Source Code (2011)
Duncan Jones’ follow-up to the simply brilliant Moon is another discussion of the concepts of identity and reality. Compared to Moon, however, Source Code is much more of a scientific mess, but that doesn’t mean that it lacks entertainment value or even thematic strength. In short, this year's film is a hybrid between Groundhog Day, The Matrix and Inception, also borrowing some of those films' flaws. The premise we're presented is enticing, as Jake Gyllenhaal time and time again wakes up with the same 8 minutes of leeway on a train which is about to explode. All that he seems to remember is that his name is Colter Stevens, although that is not the name the woman across him (Michelle Monaghan) refers to him by. She seems to know him, even though he doesn't know her. The first time around he is completely ignorant as to why he's there and what's going to happen, but by and by he understands that he has an important role to play, and that if he finds a way to stop the explosion, he might also be able to save himself.
Despite the repetitive and deliberately obscured storytelling, we're instantly sucked into the proceedings, because it is apparent that, as with Moon, Jones is not primarily out to impress CGI buffs, but rather to challenge our minds and conceptions. Ben Ripley's creative script is a good basis for this, and Jones also makes the characters and the action feel remarkably real and close, well helped by Gyllenhaal's and Monaghan's faithful performances. And although films with a premise such as this can be a test for the viewer's patience, Jones handles this well (better than Harold Ramis in Groundhog) by speeding up the repeating portions of the narrative and adding some clever bits of comedy for good measure.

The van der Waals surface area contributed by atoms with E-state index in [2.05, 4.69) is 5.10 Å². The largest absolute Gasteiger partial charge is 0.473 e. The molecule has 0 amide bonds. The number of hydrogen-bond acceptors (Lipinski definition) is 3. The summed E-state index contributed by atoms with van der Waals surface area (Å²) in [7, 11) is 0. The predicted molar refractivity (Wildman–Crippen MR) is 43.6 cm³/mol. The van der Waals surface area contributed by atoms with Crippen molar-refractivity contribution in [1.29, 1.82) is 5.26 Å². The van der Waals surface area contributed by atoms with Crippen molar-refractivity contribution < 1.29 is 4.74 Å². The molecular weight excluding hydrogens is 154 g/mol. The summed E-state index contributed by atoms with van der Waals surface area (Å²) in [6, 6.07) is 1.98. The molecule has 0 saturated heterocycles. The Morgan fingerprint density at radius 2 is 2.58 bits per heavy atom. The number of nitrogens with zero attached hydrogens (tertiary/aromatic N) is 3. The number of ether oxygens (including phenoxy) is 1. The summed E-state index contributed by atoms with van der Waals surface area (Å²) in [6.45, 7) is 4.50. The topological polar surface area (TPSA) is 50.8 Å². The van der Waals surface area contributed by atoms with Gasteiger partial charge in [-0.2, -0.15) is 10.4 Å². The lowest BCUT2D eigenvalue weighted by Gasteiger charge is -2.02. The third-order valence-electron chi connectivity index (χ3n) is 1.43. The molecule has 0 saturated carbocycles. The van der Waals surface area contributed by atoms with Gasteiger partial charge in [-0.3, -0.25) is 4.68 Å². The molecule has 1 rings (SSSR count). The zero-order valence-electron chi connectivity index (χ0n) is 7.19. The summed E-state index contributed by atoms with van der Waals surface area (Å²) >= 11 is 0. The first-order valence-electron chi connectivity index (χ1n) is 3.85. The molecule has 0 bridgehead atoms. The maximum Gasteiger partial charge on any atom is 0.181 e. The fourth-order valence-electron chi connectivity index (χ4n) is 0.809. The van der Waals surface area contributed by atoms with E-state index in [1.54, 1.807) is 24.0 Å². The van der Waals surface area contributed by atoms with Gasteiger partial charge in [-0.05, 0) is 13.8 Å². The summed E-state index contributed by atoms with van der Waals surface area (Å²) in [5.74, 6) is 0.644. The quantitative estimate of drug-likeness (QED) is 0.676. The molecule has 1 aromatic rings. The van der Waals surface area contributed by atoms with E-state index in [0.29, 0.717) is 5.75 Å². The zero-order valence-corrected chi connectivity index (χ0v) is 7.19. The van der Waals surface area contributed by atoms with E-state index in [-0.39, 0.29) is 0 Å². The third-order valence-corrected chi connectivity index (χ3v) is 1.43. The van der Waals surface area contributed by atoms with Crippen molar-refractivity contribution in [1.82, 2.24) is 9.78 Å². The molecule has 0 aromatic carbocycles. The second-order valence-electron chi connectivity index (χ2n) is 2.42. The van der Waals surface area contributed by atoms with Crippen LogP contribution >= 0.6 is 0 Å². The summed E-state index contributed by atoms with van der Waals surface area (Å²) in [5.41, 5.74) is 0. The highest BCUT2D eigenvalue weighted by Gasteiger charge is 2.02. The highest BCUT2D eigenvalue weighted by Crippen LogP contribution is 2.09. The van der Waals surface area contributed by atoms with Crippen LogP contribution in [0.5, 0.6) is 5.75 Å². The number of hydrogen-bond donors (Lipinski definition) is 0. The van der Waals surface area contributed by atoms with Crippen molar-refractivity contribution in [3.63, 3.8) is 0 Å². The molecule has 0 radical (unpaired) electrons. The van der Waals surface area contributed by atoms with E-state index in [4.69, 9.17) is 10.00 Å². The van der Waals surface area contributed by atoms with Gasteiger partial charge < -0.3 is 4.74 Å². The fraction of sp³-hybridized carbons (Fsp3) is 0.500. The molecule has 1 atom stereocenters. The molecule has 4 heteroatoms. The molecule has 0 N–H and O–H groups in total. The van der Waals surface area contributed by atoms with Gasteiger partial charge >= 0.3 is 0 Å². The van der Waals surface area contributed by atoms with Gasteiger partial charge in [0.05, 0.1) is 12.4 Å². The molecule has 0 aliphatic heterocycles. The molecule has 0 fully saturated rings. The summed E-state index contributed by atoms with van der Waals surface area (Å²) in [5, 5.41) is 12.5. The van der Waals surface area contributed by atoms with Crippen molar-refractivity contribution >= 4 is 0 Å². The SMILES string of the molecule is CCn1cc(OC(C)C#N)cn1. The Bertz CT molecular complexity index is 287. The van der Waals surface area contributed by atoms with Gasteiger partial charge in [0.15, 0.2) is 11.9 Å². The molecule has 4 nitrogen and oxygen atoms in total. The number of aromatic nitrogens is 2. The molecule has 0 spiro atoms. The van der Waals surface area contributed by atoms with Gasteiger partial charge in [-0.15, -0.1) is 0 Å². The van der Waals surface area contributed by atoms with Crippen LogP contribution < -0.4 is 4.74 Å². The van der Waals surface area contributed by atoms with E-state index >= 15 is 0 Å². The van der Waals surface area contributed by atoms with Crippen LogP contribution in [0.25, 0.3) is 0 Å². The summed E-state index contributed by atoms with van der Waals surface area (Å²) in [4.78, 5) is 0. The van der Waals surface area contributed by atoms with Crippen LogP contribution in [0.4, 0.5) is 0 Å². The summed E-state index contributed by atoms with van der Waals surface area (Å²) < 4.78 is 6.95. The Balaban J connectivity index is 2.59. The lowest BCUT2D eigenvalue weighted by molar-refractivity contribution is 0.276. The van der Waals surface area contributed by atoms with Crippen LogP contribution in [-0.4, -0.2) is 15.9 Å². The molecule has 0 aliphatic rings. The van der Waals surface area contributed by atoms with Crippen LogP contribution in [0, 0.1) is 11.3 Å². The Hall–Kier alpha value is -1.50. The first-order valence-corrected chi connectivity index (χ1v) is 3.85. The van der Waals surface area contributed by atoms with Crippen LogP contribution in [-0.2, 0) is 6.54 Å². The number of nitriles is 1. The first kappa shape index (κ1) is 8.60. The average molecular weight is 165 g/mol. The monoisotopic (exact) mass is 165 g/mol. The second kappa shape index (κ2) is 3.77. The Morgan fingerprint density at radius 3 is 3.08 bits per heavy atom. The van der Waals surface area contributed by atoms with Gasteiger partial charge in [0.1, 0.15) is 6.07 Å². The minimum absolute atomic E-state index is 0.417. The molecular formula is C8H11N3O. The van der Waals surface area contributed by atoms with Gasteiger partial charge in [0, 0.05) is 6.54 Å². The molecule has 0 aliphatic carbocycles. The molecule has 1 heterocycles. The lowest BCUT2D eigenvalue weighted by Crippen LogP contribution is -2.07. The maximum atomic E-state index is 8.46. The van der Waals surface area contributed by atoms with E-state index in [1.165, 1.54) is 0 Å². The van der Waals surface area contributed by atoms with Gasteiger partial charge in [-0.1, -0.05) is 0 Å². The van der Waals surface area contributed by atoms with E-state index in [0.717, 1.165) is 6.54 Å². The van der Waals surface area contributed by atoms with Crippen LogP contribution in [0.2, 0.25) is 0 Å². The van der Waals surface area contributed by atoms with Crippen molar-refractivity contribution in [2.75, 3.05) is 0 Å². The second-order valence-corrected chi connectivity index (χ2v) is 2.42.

Of course, films dealing with the concept and realization of time and/or parallel dimensions will always face logical challenges which are almost impossible to overcome, and ultimately, Source Code is no exception. The film becomes less existentially interesting and more trite once Gyllenhaal is given godlike powers in order for the filmmakers to sneak in a customary happy ending, but that's not an uncommon development when a talented young filmmaker follows up an independent success with a higher-profile studio-production. That being said, a far too neat ending and a few logical fallacies cannot hide the talent at work in Source Code or the fun and excitement they're able to concoct for large portions of this film's running time.